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What is the Jewish view on Secular Holidays?

by Rabbi Tzvi Shapiro


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"Secular" Holidays can be divided into three categories:1  

1. Secular holidays that are entirely secular. 

These are holidays with no connection to idolatrous origins or practices. These are usually National Holidays that are instituted to honor someone or something, such as Mother's Day, Labor Day, Memorial Day etc. These Holidays should not become part of Judaism or Jewish culture, but as citizens of a particular country a Jew, as an individual, may indeed, and perhaps should, display his patriotism and appreciation for his gracious hosts by celebrating its national holidays. 

2. Religious holidays that have been secularized but remain religious nonetheless.

These are holidays that (although celebrated by many secular people in secular ways, nonetheless) have blatant idolatrous origins, association and meaning. This can be manifest by an abundance of religious overtone in the Holiday, or by the absence of secular rationale to support a holiday of this sort (e.g. it is obvious that carving pumpkins to scare ghosts lacks secular rationale). Judaism prohibits the celebration of such Holidays.

3. Religious holidays that have lost (almost) all religious association and have become completely secularized.

These are holidays that were originally established with idolatrous connotations (and are still sparsely celebrated as such), but for the most part have become completely and entirely secular in meaning and celebration. This is evident both through whom it is celebrated by, and how it is celebrated. For example, New Years and Valentine's Day: Marking the first day of a calendar year with a day off from work and a huge party, as well as celebrating romance with a bouquet of flowers and an evening out, are sensible secular concepts and means of celebration. Jewish law is not necessarily opposed to celebrating this type of holiday; some Jews choose to celebrate them, while others prefer not to because of their distant (albeit obscured, but nonetheless original) origins. 

Our children should know that regardless of how many secular holidays we celebrate, the holidays that are 'ours' (in our home), are indeed the holidays that are 'ours' (in our history and heritage).
There is yet a fourth category which isn't an established holiday, but it can be found in any of the above:

4. Secular holidays which become a "religious" holiday or even a "religion".

These are holidays that we choose to celebrate "religiously"; not in the sense of being connected to a deity or the supernatural, but "religiously" in the sense that we become completely absorbed and governed by the dictates of the holiday.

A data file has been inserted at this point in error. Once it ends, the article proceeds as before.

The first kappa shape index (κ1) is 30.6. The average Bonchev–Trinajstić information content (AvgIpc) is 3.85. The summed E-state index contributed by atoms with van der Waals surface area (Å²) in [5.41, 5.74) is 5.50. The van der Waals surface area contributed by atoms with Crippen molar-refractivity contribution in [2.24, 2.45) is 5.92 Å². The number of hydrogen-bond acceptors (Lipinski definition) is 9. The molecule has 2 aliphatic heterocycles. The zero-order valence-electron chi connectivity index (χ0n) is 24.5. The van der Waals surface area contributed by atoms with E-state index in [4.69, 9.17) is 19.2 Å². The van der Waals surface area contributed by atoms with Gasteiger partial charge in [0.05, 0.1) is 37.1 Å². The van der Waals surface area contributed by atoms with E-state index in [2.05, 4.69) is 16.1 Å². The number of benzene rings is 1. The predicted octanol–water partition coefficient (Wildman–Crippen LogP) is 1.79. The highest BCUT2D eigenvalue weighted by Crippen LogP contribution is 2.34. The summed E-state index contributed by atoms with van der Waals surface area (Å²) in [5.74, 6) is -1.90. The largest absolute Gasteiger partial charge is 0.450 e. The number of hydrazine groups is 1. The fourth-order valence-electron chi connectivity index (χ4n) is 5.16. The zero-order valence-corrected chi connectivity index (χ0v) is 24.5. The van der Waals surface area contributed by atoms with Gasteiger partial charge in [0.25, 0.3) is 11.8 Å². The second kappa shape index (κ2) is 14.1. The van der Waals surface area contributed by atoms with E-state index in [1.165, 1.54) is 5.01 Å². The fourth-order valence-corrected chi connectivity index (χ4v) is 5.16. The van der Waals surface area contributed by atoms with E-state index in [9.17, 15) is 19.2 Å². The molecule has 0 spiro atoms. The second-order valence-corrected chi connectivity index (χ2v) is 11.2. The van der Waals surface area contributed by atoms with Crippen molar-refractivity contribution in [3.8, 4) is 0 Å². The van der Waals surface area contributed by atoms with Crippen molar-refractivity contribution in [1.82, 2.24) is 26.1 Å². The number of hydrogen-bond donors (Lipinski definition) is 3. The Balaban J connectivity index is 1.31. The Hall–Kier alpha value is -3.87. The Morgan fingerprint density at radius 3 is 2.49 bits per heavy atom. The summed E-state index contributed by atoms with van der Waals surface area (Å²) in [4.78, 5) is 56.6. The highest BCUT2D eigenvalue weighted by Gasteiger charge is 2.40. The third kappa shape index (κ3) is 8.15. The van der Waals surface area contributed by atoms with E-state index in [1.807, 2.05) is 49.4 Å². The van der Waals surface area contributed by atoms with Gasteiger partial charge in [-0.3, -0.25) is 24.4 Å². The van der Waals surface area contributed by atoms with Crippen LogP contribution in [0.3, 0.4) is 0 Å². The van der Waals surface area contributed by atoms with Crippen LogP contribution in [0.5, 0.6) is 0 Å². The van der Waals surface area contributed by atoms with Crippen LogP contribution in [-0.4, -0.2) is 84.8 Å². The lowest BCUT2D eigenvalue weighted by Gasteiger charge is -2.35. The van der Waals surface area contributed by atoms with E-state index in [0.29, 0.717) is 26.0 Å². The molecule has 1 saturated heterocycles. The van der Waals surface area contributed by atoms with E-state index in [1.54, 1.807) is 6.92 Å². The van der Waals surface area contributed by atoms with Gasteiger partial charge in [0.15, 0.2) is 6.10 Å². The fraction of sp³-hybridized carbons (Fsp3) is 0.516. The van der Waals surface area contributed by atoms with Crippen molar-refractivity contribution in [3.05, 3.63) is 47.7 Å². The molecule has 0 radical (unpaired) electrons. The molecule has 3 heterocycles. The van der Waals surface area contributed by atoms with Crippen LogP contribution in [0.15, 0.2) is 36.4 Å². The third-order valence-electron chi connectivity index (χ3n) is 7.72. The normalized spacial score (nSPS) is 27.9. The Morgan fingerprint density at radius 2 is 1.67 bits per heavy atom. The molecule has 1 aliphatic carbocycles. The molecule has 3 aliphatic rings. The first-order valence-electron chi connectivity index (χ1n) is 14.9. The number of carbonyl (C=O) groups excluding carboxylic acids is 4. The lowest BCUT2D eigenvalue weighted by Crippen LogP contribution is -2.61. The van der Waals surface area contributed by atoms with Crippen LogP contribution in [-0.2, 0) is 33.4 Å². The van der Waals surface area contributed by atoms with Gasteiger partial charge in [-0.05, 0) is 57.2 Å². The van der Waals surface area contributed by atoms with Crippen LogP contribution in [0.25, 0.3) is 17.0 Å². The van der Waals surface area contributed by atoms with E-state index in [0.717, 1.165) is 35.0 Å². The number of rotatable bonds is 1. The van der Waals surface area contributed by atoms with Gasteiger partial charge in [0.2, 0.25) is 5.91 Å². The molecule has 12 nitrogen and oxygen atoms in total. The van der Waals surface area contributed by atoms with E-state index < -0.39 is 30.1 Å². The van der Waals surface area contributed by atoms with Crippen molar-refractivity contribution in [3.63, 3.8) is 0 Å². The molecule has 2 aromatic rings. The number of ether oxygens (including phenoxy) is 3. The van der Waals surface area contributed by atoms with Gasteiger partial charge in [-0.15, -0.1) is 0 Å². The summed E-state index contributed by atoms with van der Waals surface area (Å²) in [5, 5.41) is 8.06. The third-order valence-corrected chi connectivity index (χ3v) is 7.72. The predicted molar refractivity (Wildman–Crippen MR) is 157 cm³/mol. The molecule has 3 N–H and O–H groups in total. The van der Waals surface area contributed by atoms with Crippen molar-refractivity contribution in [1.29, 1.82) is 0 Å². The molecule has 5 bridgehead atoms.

There are endless amounts of holidays that we tend to celebrate in one way or another, but there are only a limited amount of holidays to which we can/do devote much time, resources and energies. These are the holidays that become 'ours'; the holidays we never miss, and the occasions that receive the most preparation and celebration. They are the hallmarks of our home, and the celebrations our families most look forward to.

And this type of "religious" celebration should be reserved for Jewish Holidays.

Our children should know that regardless of how many secular holidays we celebrate, the holidays that are 'ours' (in our home), are indeed the holidays that are 'ours' (in our history and heritage). The most looked forward to and extravagant barbecue of the year should be Lag b'Omer (rather than Labor Day), and on the last Thursday of November our children should be more excited for tomorrow night's Shabbat dinner than they are about tonight's turkey.

Household holidays create childhood memories, which in turn create lifelong identities. Let's give our children positive Jewish memories so they can form healthy Jewish identities.


  • 1. only offers general Jewish information, and not does issue Halachic rulings. The following article is a general overview; it is not a Halachic permission or prohibition.


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(pl: Shabbatot). Hebrew word meaning "rest." It is a Biblical commandment to sanctify and rest on Saturday, the seventh day of the week. This commemorates the fact that after creating the world in six days, G-d rested on the seventh.
Starting from the second day of Passover, we count forty-nine days. The fiftieth day is the holiday of Shavuot. This is called the “Counting of the Omer” because on the second day of Passover the barley “Omer” offering was offered in the Holy Temple, and we count forty-nine days from this offering. [Literally, "Omer" is a certain weight measure; the required amount of barley for this sacrifice.]